A recent report revealed, undernourishment in children remained rampant in India, especially in Uttar Pradesh – the most-populated state, tribal-dominated Jharkhand, Bihar, and even Andhra Pradesh.
It was based on a study of 220,000 children aged 0-5 years across 3,940 Legislative Assembly constituencies from geographic regions covered in the National Family Health Survey, 2015-2016. The data were analyzed by a group of public health and population science researchers from universities in the United States, South Korea, and India based on the four undernourishment indicators including stunting, being underweight, wasting, and anemia, among children up to five years.
There have been earlier attempts of studying child undernourishment, the authors of Estimating the Burden of Child Undernutrition for Smaller Electoral Units in India looks into assembly constituencies, making it a first-of-its-kind study.
At a macro level, a coherent trend emerges by mapping the various assembly constituencies based on the four undernourishment indicators: 37 assembly constituencies in Thrissur, Ernakulam, Idukki, and Palakkad districts show high undernourishment levels in at least three of the four indicators.
In Bihar, 238 of the 244 assembly constituencies studied had a high prevalence of stunting, 238 showed high underweight levels; 118 had a high prevalence of wasting and 221 had a high prevalence of children suffering from anemia.
Jharkhand, which was split from Bihar, mirrored Bihar’s trends in many ways: 81 of the 95 constituencies studied had a high number of stunted children, 89 had a high number of underweight children, 86 had a high proportion of wasted children and 88 constituencies had high anemia prevalence in the age group.
The study also highlights the uneven distribution of undernourishment: No state fared badly in all four indicators. Punjab, for instance, reported a high prevalence of anemia but a low prevalence of stunting, underweight and wasting. Policy initiatives driven by assembly constituencies can be more precise with greater political accountability, the researchers wrote, explaining how they selected their study units. The paper added:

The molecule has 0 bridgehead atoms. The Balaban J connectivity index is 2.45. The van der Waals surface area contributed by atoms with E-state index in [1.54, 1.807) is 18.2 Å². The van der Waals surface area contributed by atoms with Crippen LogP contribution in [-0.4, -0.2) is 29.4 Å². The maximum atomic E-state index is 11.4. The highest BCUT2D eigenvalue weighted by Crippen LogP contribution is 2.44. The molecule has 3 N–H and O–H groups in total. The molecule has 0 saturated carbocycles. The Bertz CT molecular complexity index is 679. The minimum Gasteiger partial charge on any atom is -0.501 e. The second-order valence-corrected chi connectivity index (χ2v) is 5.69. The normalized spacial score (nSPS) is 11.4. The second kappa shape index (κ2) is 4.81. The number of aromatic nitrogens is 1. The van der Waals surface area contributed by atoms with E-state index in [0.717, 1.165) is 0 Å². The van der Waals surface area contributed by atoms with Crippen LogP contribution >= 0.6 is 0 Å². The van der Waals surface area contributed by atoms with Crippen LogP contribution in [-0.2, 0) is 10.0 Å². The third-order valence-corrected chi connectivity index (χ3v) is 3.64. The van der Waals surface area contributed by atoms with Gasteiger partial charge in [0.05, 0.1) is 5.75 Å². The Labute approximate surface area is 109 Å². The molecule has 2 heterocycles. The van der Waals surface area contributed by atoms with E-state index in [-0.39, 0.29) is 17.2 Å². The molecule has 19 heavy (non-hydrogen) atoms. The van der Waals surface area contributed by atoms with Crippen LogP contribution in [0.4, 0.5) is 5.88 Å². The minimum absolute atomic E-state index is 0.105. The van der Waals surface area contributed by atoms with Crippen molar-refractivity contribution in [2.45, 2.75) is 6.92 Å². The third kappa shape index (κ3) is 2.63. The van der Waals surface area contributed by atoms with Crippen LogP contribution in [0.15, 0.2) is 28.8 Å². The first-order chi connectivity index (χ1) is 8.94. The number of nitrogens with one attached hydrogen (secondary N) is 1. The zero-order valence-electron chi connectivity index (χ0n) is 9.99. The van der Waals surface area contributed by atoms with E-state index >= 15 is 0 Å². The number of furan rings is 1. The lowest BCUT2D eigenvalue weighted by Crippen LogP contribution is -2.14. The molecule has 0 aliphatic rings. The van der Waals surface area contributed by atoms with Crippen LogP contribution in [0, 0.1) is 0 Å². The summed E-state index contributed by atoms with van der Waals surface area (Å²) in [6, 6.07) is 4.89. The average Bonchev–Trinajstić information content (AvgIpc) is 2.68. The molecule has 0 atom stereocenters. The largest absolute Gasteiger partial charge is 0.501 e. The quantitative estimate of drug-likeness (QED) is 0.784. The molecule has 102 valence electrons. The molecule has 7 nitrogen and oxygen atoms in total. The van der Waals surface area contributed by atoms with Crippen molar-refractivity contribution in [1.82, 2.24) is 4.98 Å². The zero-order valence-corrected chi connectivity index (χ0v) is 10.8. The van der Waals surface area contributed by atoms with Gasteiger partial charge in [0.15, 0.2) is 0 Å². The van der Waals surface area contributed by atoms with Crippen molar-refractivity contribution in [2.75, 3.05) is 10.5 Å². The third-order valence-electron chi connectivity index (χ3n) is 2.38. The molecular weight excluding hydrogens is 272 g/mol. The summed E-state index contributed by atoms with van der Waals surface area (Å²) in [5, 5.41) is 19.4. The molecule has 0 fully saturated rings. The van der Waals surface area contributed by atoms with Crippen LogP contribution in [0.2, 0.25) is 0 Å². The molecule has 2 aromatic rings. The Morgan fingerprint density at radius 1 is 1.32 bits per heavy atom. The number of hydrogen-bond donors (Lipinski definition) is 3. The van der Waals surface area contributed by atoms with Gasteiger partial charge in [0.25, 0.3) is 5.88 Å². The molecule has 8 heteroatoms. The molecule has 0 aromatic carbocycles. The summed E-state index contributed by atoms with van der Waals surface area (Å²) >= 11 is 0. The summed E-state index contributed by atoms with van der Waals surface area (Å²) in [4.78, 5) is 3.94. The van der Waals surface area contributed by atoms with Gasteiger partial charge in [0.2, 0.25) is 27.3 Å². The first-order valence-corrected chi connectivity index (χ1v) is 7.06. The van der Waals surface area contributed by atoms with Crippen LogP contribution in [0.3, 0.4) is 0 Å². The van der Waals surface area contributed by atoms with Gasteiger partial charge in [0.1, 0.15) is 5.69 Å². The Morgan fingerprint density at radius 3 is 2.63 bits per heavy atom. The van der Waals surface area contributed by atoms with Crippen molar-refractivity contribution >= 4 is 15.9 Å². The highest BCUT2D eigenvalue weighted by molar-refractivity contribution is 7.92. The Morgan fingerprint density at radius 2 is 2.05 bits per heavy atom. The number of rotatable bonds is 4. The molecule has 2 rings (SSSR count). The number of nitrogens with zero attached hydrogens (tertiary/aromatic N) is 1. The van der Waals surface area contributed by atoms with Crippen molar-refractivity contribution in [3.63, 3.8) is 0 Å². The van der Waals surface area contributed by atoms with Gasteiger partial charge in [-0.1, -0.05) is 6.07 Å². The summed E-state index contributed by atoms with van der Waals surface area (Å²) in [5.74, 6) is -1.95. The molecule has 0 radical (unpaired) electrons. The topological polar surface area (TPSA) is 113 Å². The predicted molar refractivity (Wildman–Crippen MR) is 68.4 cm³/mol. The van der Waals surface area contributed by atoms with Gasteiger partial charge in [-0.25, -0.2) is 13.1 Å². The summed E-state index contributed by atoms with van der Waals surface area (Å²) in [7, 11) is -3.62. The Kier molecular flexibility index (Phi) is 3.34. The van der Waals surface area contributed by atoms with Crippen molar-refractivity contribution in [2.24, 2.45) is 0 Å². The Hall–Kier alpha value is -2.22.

A member of a legislative assembly “votes on demands for grants in the budget, and decides on governance lapses, as brought by audit reports by the comptroller and auditor general”, the researchers observed.
Parliamentary constituencies are fairly large units, with substantial heterogeneity within them, according to the researchers. “Assembly constituencies, on the other hand, are local electoral units that remain unexplored.”
The four chariots of malnourishment
Down To Earthanalyzed the data from the study to identify the constituencies that fared worst across the four indicators.
Stunting: Nine of the top 10 constituencies were from Uttar Pradesh, including the worst performer — Ghorawal (60.94 percent).
Underweight: Jharkhand, Maharashtra, and Andhra Pradesh had three constituencies each in the top 10 list, and Karnataka had one.
Jharkhand’s Khunti was the worst performer, according to the report. All the top five constituencies in the ranking were under reserved seats (scheduled caste / scheduled tribe).
Wasting: Nine of the 10 constituencies with the highest proportion of wasted children were spread across Karnataka (4), Jharkhand (3), and West Bengal (2). Jamua in Jharkhand, scheduled caste assembly seat, topped the chart. Radaur in Haryana ranked 7th, the report showed.
Anaemia: Andhra Pradesh had the highest prevalence with eight of the top 10 constituencies. Basavakalyan and Aurad in Karnataka also feature in the ranking.
The causes of undernutrition in children in this age group are rooted in socioeconomic determinants distributed unequally across the country, according to the report.
The estimates that emerged from this analysis can help in identifying areas with a high malnutrition burden in areas where resources are scarce.
Rising costs of healthy diets and high poverty keep healthy diets out of reach for around 3 billion people on this planet. Under the shadow of the Covid-19 pandemic, all progress over malnutrition is under threat.
The situation could have been worsened without governments’ responses. Geographic targeting of public health interventions is needed to push a mainstream political agenda.
Dr. Rajiv Kumar, the vice-chairman of NITI Aayog, commented over the geographic interpolation of malnutrition data said: “In line with the ideals of India’s Constitution, this research will help public representatives at the middle and primary levels of governance lead united efforts in their constituencies to raise the nutritional status of children and women.”
Source: Down to earth, India Today